• Are there any gaps in the distribution? If so, we might have data from more than one group.


Anything Unusual? (cont.)

  • The following histogram has outliers—there are three cities in the leftmost bar:


Shape - Outliers

Do any unusual features stick out?

We will discuss these in more detail when we introduce box plots.


Why do we care about shape?

  • When quantitative variables are skewed, we describe the center and spread using different measures than if the variable is symmetric.


The center of the distribution - median

  • The “most typical value” in the data usually refers to some measure of the “center” of the distribution

  • The median is the point that divides the histogram into two equal pieces


Calculating the median

  • First, order all values from smallest to largest

  • Let n = sample size

  • If n is odd, the median is located at the (n+1)/2 position

  • If n is even, the median is the average of the two middle points


Calculating the median

  • Example 1 : Earthquakes in N.Z.

  • 2010 EQ magnitudes in N.Z.: 3.2,3.2,3.3,3.4,3.5,3.5,3.6,3.6, 3.7, 3.8,3.9,3.9,6.4

  • Since n is odd:

    • Median is located at the

      (n+1)/2 = (13+1)/2 = 7th position

    • Median is 3.6


Calculating the median

  • Example 2 : Earthquakes in Samoa

  • 2010 Earthquake magnitudes in Samoa: 1.1,3.5,4.4,4.6,5.1,6.0

  • Since n is even:

    • Median is the average of

      • (n/2) = (6/2) = 3rd value (4.4)

      • (n/2)+1 = (6/2)+1 = 4th value (4.6)

    • Median is (4.4+4.6)/2 = 4.5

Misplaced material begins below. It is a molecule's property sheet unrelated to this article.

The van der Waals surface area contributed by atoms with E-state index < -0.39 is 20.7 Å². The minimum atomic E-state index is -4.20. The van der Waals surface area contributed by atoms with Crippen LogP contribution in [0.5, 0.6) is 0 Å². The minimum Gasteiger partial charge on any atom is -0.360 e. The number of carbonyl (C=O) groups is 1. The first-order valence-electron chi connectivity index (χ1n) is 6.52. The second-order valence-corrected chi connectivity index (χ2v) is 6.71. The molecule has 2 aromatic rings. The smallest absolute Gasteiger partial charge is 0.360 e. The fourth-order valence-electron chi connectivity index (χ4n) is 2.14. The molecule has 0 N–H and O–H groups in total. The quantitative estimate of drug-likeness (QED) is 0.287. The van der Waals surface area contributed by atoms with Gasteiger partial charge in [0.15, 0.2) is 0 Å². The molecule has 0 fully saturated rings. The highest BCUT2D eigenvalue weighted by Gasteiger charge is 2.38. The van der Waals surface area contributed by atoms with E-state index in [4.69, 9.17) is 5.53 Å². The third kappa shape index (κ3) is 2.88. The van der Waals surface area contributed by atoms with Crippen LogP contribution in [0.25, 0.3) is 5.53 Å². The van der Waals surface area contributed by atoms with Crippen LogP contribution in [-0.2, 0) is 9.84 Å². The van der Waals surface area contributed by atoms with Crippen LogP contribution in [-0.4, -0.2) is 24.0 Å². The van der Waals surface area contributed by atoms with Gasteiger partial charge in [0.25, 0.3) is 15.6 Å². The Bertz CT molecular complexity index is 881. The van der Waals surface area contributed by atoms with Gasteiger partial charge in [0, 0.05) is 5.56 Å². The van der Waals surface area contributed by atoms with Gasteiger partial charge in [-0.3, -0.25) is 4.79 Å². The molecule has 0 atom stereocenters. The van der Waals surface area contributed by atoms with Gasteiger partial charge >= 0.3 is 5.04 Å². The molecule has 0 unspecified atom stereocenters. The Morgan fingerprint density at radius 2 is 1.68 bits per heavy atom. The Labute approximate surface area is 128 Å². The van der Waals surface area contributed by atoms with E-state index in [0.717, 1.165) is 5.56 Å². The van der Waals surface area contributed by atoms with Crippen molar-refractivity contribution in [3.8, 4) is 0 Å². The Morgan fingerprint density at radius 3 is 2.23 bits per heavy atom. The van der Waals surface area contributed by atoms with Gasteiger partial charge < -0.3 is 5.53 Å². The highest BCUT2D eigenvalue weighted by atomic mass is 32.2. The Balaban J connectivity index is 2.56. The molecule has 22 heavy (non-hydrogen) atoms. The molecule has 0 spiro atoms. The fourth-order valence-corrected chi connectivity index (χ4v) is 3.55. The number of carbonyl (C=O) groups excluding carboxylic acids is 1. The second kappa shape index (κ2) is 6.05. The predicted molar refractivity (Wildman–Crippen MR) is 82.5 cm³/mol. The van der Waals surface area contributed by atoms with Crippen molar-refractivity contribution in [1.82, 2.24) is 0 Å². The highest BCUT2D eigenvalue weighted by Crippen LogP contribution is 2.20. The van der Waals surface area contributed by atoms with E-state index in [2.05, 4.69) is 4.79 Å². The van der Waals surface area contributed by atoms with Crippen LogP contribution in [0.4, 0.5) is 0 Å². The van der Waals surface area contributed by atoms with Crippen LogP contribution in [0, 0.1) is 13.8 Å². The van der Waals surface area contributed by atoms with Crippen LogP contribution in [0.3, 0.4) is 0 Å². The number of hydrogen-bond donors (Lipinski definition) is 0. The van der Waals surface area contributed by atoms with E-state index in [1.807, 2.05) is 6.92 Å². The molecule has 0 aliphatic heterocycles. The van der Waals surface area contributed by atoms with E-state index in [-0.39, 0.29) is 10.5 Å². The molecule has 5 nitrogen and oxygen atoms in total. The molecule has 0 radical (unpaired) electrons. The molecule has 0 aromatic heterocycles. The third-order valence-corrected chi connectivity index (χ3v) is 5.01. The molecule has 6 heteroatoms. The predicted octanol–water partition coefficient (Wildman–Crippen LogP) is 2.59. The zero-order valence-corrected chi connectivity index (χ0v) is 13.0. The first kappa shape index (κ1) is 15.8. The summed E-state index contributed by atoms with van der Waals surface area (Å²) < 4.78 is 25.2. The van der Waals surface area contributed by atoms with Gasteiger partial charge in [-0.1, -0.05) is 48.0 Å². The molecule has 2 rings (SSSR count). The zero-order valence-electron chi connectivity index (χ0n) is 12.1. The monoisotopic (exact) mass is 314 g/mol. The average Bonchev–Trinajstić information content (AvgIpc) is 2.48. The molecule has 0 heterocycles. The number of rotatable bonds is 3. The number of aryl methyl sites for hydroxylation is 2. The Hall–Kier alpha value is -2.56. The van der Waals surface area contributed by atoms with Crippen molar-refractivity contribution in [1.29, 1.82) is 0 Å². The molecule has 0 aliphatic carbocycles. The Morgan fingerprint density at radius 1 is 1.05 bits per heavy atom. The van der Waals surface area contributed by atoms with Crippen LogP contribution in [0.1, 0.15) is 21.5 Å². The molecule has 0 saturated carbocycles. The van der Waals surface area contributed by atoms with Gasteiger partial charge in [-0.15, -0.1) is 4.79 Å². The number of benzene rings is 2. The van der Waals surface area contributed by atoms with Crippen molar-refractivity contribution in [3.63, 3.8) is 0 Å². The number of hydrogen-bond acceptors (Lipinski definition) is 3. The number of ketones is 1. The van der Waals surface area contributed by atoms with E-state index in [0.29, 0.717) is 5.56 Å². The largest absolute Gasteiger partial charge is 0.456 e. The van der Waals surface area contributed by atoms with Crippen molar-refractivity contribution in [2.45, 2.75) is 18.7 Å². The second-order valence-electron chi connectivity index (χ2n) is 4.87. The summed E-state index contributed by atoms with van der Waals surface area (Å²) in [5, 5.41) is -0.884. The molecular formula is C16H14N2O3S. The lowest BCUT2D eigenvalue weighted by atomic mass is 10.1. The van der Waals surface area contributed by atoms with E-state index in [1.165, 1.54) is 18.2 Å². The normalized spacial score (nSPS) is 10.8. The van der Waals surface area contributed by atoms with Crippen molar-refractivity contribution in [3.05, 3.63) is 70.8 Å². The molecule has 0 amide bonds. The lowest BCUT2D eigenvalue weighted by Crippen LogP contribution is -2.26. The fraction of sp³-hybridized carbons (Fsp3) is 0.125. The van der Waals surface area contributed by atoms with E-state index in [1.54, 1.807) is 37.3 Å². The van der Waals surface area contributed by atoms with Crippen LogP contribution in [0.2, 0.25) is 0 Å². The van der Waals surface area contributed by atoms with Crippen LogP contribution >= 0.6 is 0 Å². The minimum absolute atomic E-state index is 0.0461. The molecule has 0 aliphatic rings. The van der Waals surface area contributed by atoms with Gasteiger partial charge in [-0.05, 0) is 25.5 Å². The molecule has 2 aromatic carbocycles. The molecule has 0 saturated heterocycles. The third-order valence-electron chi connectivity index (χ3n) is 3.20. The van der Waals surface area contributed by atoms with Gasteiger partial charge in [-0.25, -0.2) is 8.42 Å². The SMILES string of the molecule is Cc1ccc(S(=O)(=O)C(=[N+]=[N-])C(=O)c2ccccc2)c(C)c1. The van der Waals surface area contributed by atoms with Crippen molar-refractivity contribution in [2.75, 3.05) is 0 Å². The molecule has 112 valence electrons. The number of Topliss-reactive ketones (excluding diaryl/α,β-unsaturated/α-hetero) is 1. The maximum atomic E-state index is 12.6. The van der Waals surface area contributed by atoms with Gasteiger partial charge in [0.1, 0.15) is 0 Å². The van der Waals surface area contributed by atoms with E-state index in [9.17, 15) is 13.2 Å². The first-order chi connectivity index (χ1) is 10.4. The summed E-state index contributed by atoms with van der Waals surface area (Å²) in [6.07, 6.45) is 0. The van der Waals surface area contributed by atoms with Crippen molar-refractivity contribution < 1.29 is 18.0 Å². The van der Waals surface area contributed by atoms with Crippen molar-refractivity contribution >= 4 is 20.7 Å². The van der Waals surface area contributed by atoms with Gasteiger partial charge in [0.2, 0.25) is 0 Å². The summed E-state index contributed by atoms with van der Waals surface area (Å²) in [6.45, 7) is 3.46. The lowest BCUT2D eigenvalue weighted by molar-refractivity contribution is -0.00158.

Median - Interpretation

  • Example 1: The typical earthquake size in Fiji in 2010 was 3.6 on the Richter scale

  • How useful is this?


Spread

  • If all earthquakes in Fiji were 3.6, then the Median would be sufficient information

  • But they are not, so we need to see how spread out are the earthquakes around 3.6


Spread - Range

  • Range = max value - min value

  • For the Fiji example:

    • Range = 6.4-3.2 = 3.2

  • This is not useful…why?


Spread-IQR

  • Inter-quartile range

  • IQR = Q3 - Q1

  • Q1 = Median of 1st half

  • Q3 = Median of 2nd half

  • One single number that captures “how spread out the data is”


Spread-IQR

  • NZ Earthquake example cont:

  • 2010 EQ magnitudes in N.Z. (divided): 1st half: 3.2,3.2,3.3,3.4,3.5,3.5,3.6,

    2nd half: 3.6, 3.6, 3.7,3.8,3.9,3.9,6.4

  • Q1 = (n+1)/2 = (7+1)/2 = 4 -> 3.4

  • Q3 = (n+1)/2 = (7+1)/2 = 4 -> 3.8

  • IQR = 3.8-3.4 = 0.4

  • When n is odd, include median in both lists…don’t when n is even


IQR

  • Almost always a reasonable summary of the spread of a distribution

  • Shows how spread out the middle 50% of the data is

  • One problem is that it ignores a lot of individual variation


5-Number Summary

  • Minimum

  • Q1

  • Median

  • Q3

  • Maximum


The five-number summary of a distribution reports its median, quartiles, and extremes (maximum and minimum).

Example: The five-number summary for the ages at death for rock concert goers who died from being crushed is

The Five-Number Summary


Categorical or Quantitative?